Sunday, 03 January, 2016

Sheikh Nimr Al-Nimr

Saudi Arabia executes 47 people, including top Shiite cleric Nimr al-Nimr, for 'terrorism' offences
Emely Stone | 02 January, 2016, 23:56

But leaders in Iraq and Iran have condemned the execution.

Former Iraqi prime minister Nuri al-Maliki said the decision to execute Nimr would topple the Saudi government "as the crime of executing the martyr (Mohammed Baqir) al-Sadr did to Saddam (Hussein)", referring to another prominent Shi'ite cleric killed by the Iraqi government in 1980.

Iranian cleric Ahmad Khatami called on the Muslim world to denounce the execution of al-Namir.

"I have no doubt that this pure blood will stain the collar of the House of Saud and wipe them from the pages of history", he was quoted as saying by the Mehr news agency.

Nimr's brother, Mohammed al-Nimr, was reported to have professed a hope that any protests held in the wake of the executions would be peaceful.

"Wrong misled and mistaken [are] those who think that the killing will keep us from our rightful demands", he wrote.

He added that Saudis take every action after consulting with the USA; however, they should know that Shia Muslims have no conflict with Sunnis but that they oppose Takfiris. He was sentenced to death in October 2014 and charged with crimes including disobeying the ruler, inciting sectarian strife and bearing arms against security forces.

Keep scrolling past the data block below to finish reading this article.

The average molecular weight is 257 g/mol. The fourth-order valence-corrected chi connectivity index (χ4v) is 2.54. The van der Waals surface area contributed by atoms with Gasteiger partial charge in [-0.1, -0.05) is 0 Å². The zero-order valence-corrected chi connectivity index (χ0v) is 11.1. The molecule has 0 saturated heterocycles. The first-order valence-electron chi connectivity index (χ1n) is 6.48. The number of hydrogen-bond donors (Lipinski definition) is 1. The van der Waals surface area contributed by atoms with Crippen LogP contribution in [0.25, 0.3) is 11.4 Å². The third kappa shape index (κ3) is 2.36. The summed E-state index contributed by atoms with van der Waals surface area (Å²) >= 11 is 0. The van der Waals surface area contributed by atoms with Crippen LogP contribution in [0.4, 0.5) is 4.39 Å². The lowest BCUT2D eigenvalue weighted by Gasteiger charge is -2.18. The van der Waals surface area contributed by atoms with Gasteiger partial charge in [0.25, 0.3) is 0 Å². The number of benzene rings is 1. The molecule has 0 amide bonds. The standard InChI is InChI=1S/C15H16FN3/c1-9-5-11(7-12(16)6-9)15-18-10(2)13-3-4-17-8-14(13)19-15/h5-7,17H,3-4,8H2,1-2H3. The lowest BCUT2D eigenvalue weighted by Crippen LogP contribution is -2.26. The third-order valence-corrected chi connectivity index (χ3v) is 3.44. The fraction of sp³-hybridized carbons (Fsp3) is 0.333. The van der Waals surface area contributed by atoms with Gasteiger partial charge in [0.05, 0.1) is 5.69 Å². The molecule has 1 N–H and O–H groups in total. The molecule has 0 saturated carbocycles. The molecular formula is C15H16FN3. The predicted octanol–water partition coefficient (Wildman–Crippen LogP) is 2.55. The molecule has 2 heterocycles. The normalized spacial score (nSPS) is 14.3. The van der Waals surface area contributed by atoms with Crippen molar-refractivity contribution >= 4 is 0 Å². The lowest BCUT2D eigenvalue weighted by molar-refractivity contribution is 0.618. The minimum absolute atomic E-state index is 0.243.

"We have warned the concerned sides that any such reckless act means a catastrophe for the nation", said Sheikh Abdul-Amir Kabalan - deputy head of the influential Supreme Shiite Islamic Council, the main religious body for Lebanon's 1.2 million Shiites.

The wave of condemnation could harm Saudi Arabia's efforts to form an Islamic alliance against the jihadist militants of Islamic State.

45 of those executed were Saudi nationals one was from Egypt and another was from Chad, who were arrested from different locations at different times.

The 43 Sunni jihadists executed on Saturday, including several prominent al Qaeda leaders and ideologues, were convicted for attacks on Western compounds, government buildings and diplomatic missions that killed hundreds from 2003-06. The pace of Saudi executions has increased with the new king's rule.

Saudi Arabia and a mostly Gulf Arab alliance has been bombing the Houthis for nine months after the group, which hails from a Shi'ite sect based near Yemen's Saudi border, made an armed push in March against the embattled Yemeni government. And Iran's own clerics have already claimed that the beheading will cause the overthrow of the Saudi royal family.

But the list of those killed does not include Sheikh Nimr's nephew, Ali al-Nimr, who was 17 when he was arrested following the protests.

Human rights group Amnesty International had called the charges against Nimr vague and pronounced his death sentence "appalling".

"The execution of Nimr al-Nimr strengthens our existing concerns about the growing tensions and the deepening rifts in the region", it said.

Iran, which supports Shiite fighters in Yemen who are clashing with a Saudi-backed force there, strongly condemned the executions.

In 2009, Al-Qaeda announced a merger of its Saudi and Yemeni branches forming Al-Qaeda in the Arabian Peninsula (AQAP) - classified by the United States as the network's deadliest branch.

Some were beheaded with a sword while others were executed by firing squad, said interior ministry spokesman Mansur al-Turki.

The global human rights group Reprieve said it showed the Saudi government was "continuing to target those who have called for domestic reform in the kingdom".